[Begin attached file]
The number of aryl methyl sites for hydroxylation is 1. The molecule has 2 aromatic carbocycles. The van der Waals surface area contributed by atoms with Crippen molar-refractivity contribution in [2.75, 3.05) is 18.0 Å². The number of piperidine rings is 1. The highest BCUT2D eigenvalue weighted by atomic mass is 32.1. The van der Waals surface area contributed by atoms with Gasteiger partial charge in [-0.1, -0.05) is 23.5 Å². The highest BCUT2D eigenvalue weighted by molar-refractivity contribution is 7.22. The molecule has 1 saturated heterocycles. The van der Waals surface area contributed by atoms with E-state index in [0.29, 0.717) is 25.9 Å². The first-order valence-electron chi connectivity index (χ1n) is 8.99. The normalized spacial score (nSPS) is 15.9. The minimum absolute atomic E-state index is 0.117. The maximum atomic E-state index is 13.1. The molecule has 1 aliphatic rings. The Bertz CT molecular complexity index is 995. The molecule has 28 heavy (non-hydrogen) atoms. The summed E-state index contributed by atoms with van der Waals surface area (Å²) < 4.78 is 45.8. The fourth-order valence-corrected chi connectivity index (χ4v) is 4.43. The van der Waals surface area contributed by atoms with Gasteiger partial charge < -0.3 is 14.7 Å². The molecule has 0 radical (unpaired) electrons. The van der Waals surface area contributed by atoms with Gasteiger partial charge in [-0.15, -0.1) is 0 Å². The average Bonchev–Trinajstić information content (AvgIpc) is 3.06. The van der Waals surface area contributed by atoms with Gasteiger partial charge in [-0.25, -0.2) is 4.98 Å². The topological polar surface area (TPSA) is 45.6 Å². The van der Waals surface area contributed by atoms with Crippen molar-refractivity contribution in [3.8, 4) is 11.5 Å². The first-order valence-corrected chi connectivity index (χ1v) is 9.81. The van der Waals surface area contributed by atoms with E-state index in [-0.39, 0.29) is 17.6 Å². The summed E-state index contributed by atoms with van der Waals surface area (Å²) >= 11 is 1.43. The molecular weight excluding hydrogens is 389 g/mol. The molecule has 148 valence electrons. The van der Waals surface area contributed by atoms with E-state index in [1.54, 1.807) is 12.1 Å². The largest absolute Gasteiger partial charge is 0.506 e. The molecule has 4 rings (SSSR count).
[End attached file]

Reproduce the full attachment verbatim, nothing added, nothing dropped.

The number of aryl methyl sites for hydroxylation is 1. The molecule has 2 aromatic carbocycles. The van der Waals surface area contributed by atoms with Crippen molar-refractivity contribution in [2.75, 3.05) is 18.0 Å². The number of piperidine rings is 1. The highest BCUT2D eigenvalue weighted by atomic mass is 32.1. The van der Waals surface area contributed by atoms with Gasteiger partial charge in [-0.1, -0.05) is 23.5 Å². The highest BCUT2D eigenvalue weighted by molar-refractivity contribution is 7.22. The molecule has 1 saturated heterocycles. The van der Waals surface area contributed by atoms with E-state index in [0.29, 0.717) is 25.9 Å². The first-order valence-electron chi connectivity index (χ1n) is 8.99. The normalized spacial score (nSPS) is 15.9. The minimum absolute atomic E-state index is 0.117. The maximum atomic E-state index is 13.1. The molecule has 1 aliphatic rings. The Bertz CT molecular complexity index is 995. The molecule has 28 heavy (non-hydrogen) atoms. The summed E-state index contributed by atoms with van der Waals surface area (Å²) < 4.78 is 45.8. The fourth-order valence-corrected chi connectivity index (χ4v) is 4.43. The van der Waals surface area contributed by atoms with Gasteiger partial charge < -0.3 is 14.7 Å². The molecule has 0 radical (unpaired) electrons. The van der Waals surface area contributed by atoms with Gasteiger partial charge in [-0.15, -0.1) is 0 Å². The average Bonchev–Trinajstić information content (AvgIpc) is 3.06. The van der Waals surface area contributed by atoms with Gasteiger partial charge in [-0.25, -0.2) is 4.98 Å². The topological polar surface area (TPSA) is 45.6 Å². The van der Waals surface area contributed by atoms with Crippen molar-refractivity contribution in [3.8, 4) is 11.5 Å². The first-order valence-corrected chi connectivity index (χ1v) is 9.81. The van der Waals surface area contributed by atoms with E-state index in [-0.39, 0.29) is 17.6 Å². The summed E-state index contributed by atoms with van der Waals surface area (Å²) >= 11 is 1.43. The molecular weight excluding hydrogens is 389 g/mol. The molecule has 148 valence electrons. The van der Waals surface area contributed by atoms with E-state index in [1.54, 1.807) is 12.1 Å². The largest absolute Gasteiger partial charge is 0.506 e. The molecule has 4 rings (SSSR count).